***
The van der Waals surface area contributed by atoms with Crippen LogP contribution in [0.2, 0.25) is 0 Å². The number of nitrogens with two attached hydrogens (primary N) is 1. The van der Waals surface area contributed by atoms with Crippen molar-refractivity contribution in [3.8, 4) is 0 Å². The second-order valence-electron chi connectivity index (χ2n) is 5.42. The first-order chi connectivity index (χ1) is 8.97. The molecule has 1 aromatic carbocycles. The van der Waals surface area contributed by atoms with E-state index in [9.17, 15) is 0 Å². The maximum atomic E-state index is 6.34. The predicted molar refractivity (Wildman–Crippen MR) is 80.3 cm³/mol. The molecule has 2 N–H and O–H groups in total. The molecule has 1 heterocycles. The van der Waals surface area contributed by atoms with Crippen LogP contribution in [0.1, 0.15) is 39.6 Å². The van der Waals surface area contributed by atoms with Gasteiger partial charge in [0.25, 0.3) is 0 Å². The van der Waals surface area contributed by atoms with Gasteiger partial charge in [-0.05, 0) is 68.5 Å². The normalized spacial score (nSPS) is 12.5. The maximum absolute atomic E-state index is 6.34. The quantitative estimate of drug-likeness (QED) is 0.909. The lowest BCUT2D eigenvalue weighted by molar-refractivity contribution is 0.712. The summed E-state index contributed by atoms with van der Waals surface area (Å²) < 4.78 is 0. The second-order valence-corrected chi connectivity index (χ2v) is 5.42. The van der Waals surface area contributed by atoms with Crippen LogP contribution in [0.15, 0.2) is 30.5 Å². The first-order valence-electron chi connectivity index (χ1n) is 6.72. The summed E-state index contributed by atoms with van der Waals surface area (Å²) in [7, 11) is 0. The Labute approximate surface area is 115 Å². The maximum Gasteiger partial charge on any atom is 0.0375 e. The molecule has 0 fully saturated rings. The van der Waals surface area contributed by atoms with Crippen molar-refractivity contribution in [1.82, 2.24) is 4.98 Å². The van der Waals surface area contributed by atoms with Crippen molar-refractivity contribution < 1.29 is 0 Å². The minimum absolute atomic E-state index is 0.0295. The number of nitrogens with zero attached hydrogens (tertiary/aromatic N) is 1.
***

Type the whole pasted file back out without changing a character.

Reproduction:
The van der Waals surface area contributed by atoms with Crippen LogP contribution in [0.2, 0.25) is 0 Å². The number of nitrogens with two attached hydrogens (primary N) is 1. The van der Waals surface area contributed by atoms with Crippen molar-refractivity contribution in [3.8, 4) is 0 Å². The second-order valence-electron chi connectivity index (χ2n) is 5.42. The first-order chi connectivity index (χ1) is 8.97. The molecule has 1 aromatic carbocycles. The van der Waals surface area contributed by atoms with E-state index in [9.17, 15) is 0 Å². The maximum atomic E-state index is 6.34. The predicted molar refractivity (Wildman–Crippen MR) is 80.3 cm³/mol. The molecule has 2 N–H and O–H groups in total. The molecule has 1 heterocycles. The van der Waals surface area contributed by atoms with Crippen LogP contribution in [0.1, 0.15) is 39.6 Å². The van der Waals surface area contributed by atoms with Gasteiger partial charge in [0.25, 0.3) is 0 Å². The van der Waals surface area contributed by atoms with Gasteiger partial charge in [-0.05, 0) is 68.5 Å². The normalized spacial score (nSPS) is 12.5. The maximum absolute atomic E-state index is 6.34. The quantitative estimate of drug-likeness (QED) is 0.909. The lowest BCUT2D eigenvalue weighted by molar-refractivity contribution is 0.712. The summed E-state index contributed by atoms with van der Waals surface area (Å²) < 4.78 is 0. The second-order valence-corrected chi connectivity index (χ2v) is 5.42. The van der Waals surface area contributed by atoms with Crippen LogP contribution in [0.15, 0.2) is 30.5 Å². The first-order valence-electron chi connectivity index (χ1n) is 6.72. The summed E-state index contributed by atoms with van der Waals surface area (Å²) in [7, 11) is 0. The Labute approximate surface area is 115 Å². The maximum Gasteiger partial charge on any atom is 0.0375 e. The molecule has 0 fully saturated rings. The van der Waals surface area contributed by atoms with Crippen molar-refractivity contribution in [1.82, 2.24) is 4.98 Å². The van der Waals surface area contributed by atoms with Crippen molar-refractivity contribution < 1.29 is 0 Å². The minimum absolute atomic E-state index is 0.0295. The number of nitrogens with zero attached hydrogens (tertiary/aromatic N) is 1.